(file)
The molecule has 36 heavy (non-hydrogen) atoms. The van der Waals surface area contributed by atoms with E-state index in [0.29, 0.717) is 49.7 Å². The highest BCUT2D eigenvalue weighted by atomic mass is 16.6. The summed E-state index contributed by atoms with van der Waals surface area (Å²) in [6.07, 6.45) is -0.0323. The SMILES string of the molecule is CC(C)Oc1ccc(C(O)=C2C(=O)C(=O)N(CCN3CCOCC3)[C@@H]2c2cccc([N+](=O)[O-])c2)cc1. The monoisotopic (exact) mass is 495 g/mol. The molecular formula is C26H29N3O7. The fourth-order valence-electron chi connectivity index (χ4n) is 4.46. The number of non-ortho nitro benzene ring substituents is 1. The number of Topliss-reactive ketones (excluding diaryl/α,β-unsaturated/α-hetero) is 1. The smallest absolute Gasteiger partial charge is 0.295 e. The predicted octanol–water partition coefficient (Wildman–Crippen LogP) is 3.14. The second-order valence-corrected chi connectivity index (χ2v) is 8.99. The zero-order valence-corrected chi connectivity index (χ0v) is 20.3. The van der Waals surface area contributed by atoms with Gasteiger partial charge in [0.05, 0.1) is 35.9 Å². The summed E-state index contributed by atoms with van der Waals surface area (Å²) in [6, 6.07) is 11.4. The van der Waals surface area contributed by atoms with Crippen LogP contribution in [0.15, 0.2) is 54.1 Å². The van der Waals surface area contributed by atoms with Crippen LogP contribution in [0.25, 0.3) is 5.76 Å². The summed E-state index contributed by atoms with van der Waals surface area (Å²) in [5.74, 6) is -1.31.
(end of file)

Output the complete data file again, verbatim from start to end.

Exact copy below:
The molecule has 36 heavy (non-hydrogen) atoms. The van der Waals surface area contributed by atoms with E-state index in [0.29, 0.717) is 49.7 Å². The highest BCUT2D eigenvalue weighted by atomic mass is 16.6. The summed E-state index contributed by atoms with van der Waals surface area (Å²) in [6.07, 6.45) is -0.0323. The SMILES string of the molecule is CC(C)Oc1ccc(C(O)=C2C(=O)C(=O)N(CCN3CCOCC3)[C@@H]2c2cccc([N+](=O)[O-])c2)cc1. The monoisotopic (exact) mass is 495 g/mol. The molecular formula is C26H29N3O7. The fourth-order valence-electron chi connectivity index (χ4n) is 4.46. The number of non-ortho nitro benzene ring substituents is 1. The number of Topliss-reactive ketones (excluding diaryl/α,β-unsaturated/α-hetero) is 1. The smallest absolute Gasteiger partial charge is 0.295 e. The predicted octanol–water partition coefficient (Wildman–Crippen LogP) is 3.14. The second-order valence-corrected chi connectivity index (χ2v) is 8.99. The zero-order valence-corrected chi connectivity index (χ0v) is 20.3. The van der Waals surface area contributed by atoms with Gasteiger partial charge in [0.05, 0.1) is 35.9 Å². The summed E-state index contributed by atoms with van der Waals surface area (Å²) in [6, 6.07) is 11.4. The van der Waals surface area contributed by atoms with Crippen LogP contribution in [0.15, 0.2) is 54.1 Å². The van der Waals surface area contributed by atoms with Crippen LogP contribution in [0.25, 0.3) is 5.76 Å². The summed E-state index contributed by atoms with van der Waals surface area (Å²) in [5.74, 6) is -1.31.